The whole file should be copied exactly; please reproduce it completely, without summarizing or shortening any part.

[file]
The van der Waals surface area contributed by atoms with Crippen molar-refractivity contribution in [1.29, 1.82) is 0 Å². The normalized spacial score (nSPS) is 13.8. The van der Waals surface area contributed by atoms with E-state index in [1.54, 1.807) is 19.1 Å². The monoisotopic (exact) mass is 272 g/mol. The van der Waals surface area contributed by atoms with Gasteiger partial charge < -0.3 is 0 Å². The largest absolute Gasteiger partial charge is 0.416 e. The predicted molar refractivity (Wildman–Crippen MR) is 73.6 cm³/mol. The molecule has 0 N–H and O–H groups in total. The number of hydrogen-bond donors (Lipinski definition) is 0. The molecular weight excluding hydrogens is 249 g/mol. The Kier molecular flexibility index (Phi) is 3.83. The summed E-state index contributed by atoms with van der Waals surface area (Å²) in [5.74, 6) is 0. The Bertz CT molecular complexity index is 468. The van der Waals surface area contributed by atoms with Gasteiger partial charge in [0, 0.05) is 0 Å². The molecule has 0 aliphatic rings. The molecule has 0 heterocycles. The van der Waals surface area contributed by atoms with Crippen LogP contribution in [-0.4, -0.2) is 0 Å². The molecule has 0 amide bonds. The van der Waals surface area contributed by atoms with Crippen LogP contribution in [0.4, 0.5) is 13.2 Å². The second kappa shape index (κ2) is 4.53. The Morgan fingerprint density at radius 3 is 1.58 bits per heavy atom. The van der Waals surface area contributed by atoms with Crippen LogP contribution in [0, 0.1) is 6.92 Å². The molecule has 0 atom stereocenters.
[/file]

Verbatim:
The van der Waals surface area contributed by atoms with Crippen molar-refractivity contribution in [1.29, 1.82) is 0 Å². The normalized spacial score (nSPS) is 13.8. The van der Waals surface area contributed by atoms with E-state index in [1.54, 1.807) is 19.1 Å². The monoisotopic (exact) mass is 272 g/mol. The van der Waals surface area contributed by atoms with Gasteiger partial charge < -0.3 is 0 Å². The largest absolute Gasteiger partial charge is 0.416 e. The predicted molar refractivity (Wildman–Crippen MR) is 73.6 cm³/mol. The molecule has 0 N–H and O–H groups in total. The number of hydrogen-bond donors (Lipinski definition) is 0. The molecular weight excluding hydrogens is 249 g/mol. The Kier molecular flexibility index (Phi) is 3.83. The summed E-state index contributed by atoms with van der Waals surface area (Å²) in [5.74, 6) is 0. The Bertz CT molecular complexity index is 468. The van der Waals surface area contributed by atoms with Gasteiger partial charge in [0, 0.05) is 0 Å². The molecule has 0 aliphatic rings. The molecule has 0 heterocycles. The van der Waals surface area contributed by atoms with Crippen LogP contribution in [-0.4, -0.2) is 0 Å². The molecule has 0 amide bonds. The van der Waals surface area contributed by atoms with Crippen LogP contribution in [0.4, 0.5) is 13.2 Å². The second kappa shape index (κ2) is 4.53. The Morgan fingerprint density at radius 3 is 1.58 bits per heavy atom. The van der Waals surface area contributed by atoms with Crippen LogP contribution in [0, 0.1) is 6.92 Å². The molecule has 0 atom stereocenters.